EVALUATION In response to the JDC comment, I've added code to the workaround section demonstrating the appropriate way of resizing an image without using Image.getScaledInstance(). We are still planning to fix this bug at some point either by putting similar workaround code in the javadocs for Image.getScaledInstance(), or by updating the implementation of that method with something that performs better. In the meantime (and regardless of whether this bug is fixed at all), we still recommend that developers use the suggested workaround code instead of Image.getScaledInstance(), not only because of the performance benefits, but also because the suggested code allows for more flexibility and control. Just to demonstrate the performance difference between Image.getScaledInstance() and the preferred approach of using the scaling variant of Graphics.drawImage(), I wrote a small testcase that measures the time taken for each. I think the numbers speak for themselves: bash-2.05$ j160 ScaledInstancePerf Testing upscale performance (200x200 to 500x500)... getScaledInstance(): avg scale=2663ms, avg draw=1972ms drawImage(): avg scale=340ms, avg draw=310ms getScaledInstance(): avg scale=3236ms, avg draw=2449ms drawImage(): avg scale=521ms, avg draw=489ms getScaledInstance(): avg scale=2296ms, avg draw=1657ms drawImage(): avg scale=391ms, avg draw=364ms Testing downscale performance (200x200 to 80x80)... getScaledInstance(): avg scale=130ms, avg draw=88ms drawImage(): avg scale=4ms, avg draw=2ms getScaledInstance(): avg scale=117ms, avg draw=61ms drawImage(): avg scale=4ms, avg draw=2ms getScaledInstance(): avg scale=96ms, avg draw=59ms drawImage(): avg scale=3ms, avg draw=2ms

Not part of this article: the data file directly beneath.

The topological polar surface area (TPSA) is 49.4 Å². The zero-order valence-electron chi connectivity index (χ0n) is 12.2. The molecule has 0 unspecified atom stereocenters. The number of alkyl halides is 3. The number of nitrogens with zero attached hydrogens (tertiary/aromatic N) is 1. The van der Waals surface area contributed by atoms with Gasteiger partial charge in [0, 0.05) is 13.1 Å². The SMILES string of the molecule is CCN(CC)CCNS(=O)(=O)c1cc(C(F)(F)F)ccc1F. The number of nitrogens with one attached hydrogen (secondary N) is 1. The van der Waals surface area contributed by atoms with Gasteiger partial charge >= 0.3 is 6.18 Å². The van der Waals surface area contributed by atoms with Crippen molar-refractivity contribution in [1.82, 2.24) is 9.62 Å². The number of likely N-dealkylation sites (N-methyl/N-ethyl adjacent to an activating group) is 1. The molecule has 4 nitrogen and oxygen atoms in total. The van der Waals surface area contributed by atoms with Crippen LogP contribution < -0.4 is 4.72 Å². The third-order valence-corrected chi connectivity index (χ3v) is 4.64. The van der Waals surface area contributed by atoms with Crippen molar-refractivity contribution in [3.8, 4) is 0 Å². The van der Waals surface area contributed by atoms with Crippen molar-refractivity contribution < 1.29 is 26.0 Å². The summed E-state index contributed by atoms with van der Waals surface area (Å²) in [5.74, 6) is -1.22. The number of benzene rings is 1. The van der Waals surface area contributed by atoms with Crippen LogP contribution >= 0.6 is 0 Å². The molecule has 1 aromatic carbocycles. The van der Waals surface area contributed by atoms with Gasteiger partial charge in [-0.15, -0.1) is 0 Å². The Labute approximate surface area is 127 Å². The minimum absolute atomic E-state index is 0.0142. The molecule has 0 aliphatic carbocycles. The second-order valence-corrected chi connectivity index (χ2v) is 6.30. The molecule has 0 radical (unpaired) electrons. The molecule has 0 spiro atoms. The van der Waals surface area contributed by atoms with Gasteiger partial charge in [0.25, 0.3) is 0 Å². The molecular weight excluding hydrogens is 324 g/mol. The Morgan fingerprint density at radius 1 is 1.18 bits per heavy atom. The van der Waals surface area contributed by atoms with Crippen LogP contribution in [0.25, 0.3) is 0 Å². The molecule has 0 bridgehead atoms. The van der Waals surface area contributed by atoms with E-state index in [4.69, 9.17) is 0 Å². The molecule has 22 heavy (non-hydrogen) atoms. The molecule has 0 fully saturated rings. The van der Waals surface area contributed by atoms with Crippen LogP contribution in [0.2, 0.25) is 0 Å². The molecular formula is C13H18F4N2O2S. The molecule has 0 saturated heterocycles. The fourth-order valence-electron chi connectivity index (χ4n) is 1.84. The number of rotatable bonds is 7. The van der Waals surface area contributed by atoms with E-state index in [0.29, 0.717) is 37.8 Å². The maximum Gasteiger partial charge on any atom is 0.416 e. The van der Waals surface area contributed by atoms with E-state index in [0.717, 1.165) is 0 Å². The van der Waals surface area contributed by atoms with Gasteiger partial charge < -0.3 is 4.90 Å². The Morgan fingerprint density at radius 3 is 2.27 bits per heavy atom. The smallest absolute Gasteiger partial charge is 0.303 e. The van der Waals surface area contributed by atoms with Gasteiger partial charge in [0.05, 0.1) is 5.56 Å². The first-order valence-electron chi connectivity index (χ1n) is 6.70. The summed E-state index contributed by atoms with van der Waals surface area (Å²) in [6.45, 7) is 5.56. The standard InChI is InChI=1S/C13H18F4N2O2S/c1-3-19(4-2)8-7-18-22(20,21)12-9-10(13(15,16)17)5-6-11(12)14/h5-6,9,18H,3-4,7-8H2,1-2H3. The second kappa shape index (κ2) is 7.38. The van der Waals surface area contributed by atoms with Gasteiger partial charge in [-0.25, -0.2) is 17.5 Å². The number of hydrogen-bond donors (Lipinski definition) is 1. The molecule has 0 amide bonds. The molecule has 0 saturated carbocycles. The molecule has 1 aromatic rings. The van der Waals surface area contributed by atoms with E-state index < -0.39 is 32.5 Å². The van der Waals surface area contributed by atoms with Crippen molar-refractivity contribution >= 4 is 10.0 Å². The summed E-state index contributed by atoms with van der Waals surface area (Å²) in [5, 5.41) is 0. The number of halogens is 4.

EVALUATION We've discussed this bug internally for what seems like years, but we haven't yet done anything to resolve it (other than tell developers not to use getScaledInstance()). It's unlikely that we will deprecate the method at this point. At the very least we could provide some documentation about how to use the more optimal alternatives (i.e. Graphics.drawImage()). It would be relatively simple to change the implementation of getScaledInstance() so that if the hint is SCALE_REPLICATE (synonymous with SCALE_FAST), then we could ensure that the image is fully loaded and then use the scaling drawImage() variant to produce a scaled copy of the original image. That part is not very controversial. The real problem comes when we talk about about the SCALE_AREA_AVERAGING hint (synonymous with SCALE_SMOOTH). Over the years developers have come to appreciate the quality of that filtering algorithm, but unfortunately we don't have an equivalent RenderingHint (along the lines of BILINEAR or BICUBIC), so it wouldn't be as simple as the case I've descibed above. We have a couple options on how to deal with SCALE_AREA_AVERAGING. We could potentially offer a new RenderingHint called AREA_AVERAGING that would be "smooth filtering" alternative to BILINEAR/BICUBIC. We could then update the implementation of getScaledInstance() as suggested above and use this new AREA_AVERAGING hint. This would require quite a lot of work (our mediaLib layer is only prepared to handle NEAREST_NEIGHBOR, BILINEAR, and BICUBIC, as are our TransformHelper loops), not to mention that we'd need to add new API, which is tough at this stage of the release. Perhaps as a middle ground we could update the implementation of getScaledInstance() to use drawImage(), except we would mimic the filtering quality of AREA_AVERAGING by instead using a multistep BILINEAR approach, which would produce similar results, but probably with much better performance than what we have currently. In the unlikely chance that a developer is not satisfied with the filtering quality of this approach, they could always use the AreaAveragingScaleFilter, which would still offer the historical AREA_AVERAGING algorithm that they are used to.